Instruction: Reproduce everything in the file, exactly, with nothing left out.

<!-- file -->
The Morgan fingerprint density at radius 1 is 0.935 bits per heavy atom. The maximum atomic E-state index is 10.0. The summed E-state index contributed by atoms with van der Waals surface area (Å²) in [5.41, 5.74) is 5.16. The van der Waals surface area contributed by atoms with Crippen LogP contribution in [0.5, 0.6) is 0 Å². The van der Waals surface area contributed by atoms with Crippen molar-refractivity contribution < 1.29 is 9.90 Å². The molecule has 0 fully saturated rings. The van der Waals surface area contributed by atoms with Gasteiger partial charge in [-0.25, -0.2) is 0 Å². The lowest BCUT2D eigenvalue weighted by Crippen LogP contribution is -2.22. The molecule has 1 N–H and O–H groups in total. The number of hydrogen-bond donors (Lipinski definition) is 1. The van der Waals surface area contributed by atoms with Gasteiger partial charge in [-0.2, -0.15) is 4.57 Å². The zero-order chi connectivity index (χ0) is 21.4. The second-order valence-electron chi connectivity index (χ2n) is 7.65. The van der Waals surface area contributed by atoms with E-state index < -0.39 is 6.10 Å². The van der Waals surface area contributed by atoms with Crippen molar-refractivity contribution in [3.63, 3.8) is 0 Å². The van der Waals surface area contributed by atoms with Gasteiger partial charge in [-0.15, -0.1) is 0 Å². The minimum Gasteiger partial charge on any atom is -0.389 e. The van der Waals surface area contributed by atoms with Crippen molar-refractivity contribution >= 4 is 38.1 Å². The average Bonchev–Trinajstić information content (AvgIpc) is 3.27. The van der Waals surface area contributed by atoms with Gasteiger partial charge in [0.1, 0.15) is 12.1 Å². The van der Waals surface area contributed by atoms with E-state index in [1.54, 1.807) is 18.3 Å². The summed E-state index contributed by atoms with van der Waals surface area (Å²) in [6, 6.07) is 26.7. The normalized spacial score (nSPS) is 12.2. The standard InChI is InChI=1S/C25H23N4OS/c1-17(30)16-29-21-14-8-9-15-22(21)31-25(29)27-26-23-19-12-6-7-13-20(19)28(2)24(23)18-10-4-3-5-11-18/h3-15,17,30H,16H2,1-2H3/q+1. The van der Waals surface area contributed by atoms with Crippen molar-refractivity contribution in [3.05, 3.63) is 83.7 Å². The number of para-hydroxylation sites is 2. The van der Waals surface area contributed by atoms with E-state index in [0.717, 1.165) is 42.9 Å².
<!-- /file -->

The Morgan fingerprint density at radius 1 is 0.935 bits per heavy atom. The maximum atomic E-state index is 10.0. The summed E-state index contributed by atoms with van der Waals surface area (Å²) in [5.41, 5.74) is 5.16. The van der Waals surface area contributed by atoms with Crippen LogP contribution in [0.5, 0.6) is 0 Å². The van der Waals surface area contributed by atoms with Crippen molar-refractivity contribution < 1.29 is 9.90 Å². The molecule has 0 fully saturated rings. The van der Waals surface area contributed by atoms with Gasteiger partial charge in [-0.25, -0.2) is 0 Å². The lowest BCUT2D eigenvalue weighted by Crippen LogP contribution is -2.22. The molecule has 1 N–H and O–H groups in total. The number of hydrogen-bond donors (Lipinski definition) is 1. The van der Waals surface area contributed by atoms with Gasteiger partial charge in [-0.2, -0.15) is 4.57 Å². The zero-order chi connectivity index (χ0) is 21.4. The second-order valence-electron chi connectivity index (χ2n) is 7.65. The van der Waals surface area contributed by atoms with E-state index < -0.39 is 6.10 Å². The van der Waals surface area contributed by atoms with Crippen molar-refractivity contribution in [3.63, 3.8) is 0 Å². The van der Waals surface area contributed by atoms with Gasteiger partial charge in [-0.15, -0.1) is 0 Å². The minimum Gasteiger partial charge on any atom is -0.389 e. The van der Waals surface area contributed by atoms with Crippen molar-refractivity contribution >= 4 is 38.1 Å². The average Bonchev–Trinajstić information content (AvgIpc) is 3.27. The van der Waals surface area contributed by atoms with Gasteiger partial charge in [0.1, 0.15) is 12.1 Å². The van der Waals surface area contributed by atoms with E-state index in [1.54, 1.807) is 18.3 Å². The summed E-state index contributed by atoms with van der Waals surface area (Å²) in [6, 6.07) is 26.7. The normalized spacial score (nSPS) is 12.2. The standard InChI is InChI=1S/C25H23N4OS/c1-17(30)16-29-21-14-8-9-15-22(21)31-25(29)27-26-23-19-12-6-7-13-20(19)28(2)24(23)18-10-4-3-5-11-18/h3-15,17,30H,16H2,1-2H3/q+1. The van der Waals surface area contributed by atoms with Crippen molar-refractivity contribution in [3.05, 3.63) is 83.7 Å². The number of para-hydroxylation sites is 2. The van der Waals surface area contributed by atoms with E-state index in [0.717, 1.165) is 42.9 Å².